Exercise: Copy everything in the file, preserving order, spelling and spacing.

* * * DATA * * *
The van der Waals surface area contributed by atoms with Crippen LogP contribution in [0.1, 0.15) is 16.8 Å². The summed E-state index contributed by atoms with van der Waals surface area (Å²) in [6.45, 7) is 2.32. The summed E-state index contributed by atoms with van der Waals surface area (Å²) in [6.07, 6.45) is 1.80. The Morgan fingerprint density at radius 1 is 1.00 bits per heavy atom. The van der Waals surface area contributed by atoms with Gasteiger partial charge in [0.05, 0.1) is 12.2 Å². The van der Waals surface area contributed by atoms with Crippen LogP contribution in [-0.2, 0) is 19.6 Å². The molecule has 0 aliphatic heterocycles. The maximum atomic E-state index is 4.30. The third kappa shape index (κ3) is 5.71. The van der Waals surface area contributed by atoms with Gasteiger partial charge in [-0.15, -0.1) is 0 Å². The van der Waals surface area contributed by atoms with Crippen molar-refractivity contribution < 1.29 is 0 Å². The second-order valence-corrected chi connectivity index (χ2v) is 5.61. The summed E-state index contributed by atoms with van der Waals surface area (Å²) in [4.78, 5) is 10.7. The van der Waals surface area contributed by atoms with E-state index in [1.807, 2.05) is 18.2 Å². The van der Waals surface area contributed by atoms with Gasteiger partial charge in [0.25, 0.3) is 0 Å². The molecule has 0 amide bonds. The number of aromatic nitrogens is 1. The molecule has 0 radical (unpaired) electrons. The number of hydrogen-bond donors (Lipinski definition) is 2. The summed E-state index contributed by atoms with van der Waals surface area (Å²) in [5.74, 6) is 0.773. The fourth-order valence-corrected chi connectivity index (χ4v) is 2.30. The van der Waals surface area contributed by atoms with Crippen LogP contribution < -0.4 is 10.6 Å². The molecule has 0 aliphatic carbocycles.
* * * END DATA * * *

The van der Waals surface area contributed by atoms with Crippen LogP contribution in [0.1, 0.15) is 16.8 Å². The summed E-state index contributed by atoms with van der Waals surface area (Å²) in [6.45, 7) is 2.32. The summed E-state index contributed by atoms with van der Waals surface area (Å²) in [6.07, 6.45) is 1.80. The Morgan fingerprint density at radius 1 is 1.00 bits per heavy atom. The van der Waals surface area contributed by atoms with Gasteiger partial charge in [0.05, 0.1) is 12.2 Å². The van der Waals surface area contributed by atoms with Crippen LogP contribution in [-0.2, 0) is 19.6 Å². The molecule has 0 aliphatic heterocycles. The maximum atomic E-state index is 4.30. The third kappa shape index (κ3) is 5.71. The van der Waals surface area contributed by atoms with Gasteiger partial charge in [-0.15, -0.1) is 0 Å². The van der Waals surface area contributed by atoms with Crippen molar-refractivity contribution < 1.29 is 0 Å². The second-order valence-corrected chi connectivity index (χ2v) is 5.61. The summed E-state index contributed by atoms with van der Waals surface area (Å²) in [4.78, 5) is 10.7. The van der Waals surface area contributed by atoms with E-state index in [1.807, 2.05) is 18.2 Å². The van der Waals surface area contributed by atoms with Gasteiger partial charge in [0.25, 0.3) is 0 Å². The molecule has 0 amide bonds. The number of aromatic nitrogens is 1. The molecule has 0 radical (unpaired) electrons. The number of hydrogen-bond donors (Lipinski definition) is 2. The summed E-state index contributed by atoms with van der Waals surface area (Å²) in [5.74, 6) is 0.773. The fourth-order valence-corrected chi connectivity index (χ4v) is 2.30. The van der Waals surface area contributed by atoms with Crippen LogP contribution < -0.4 is 10.6 Å². The molecule has 0 aliphatic carbocycles.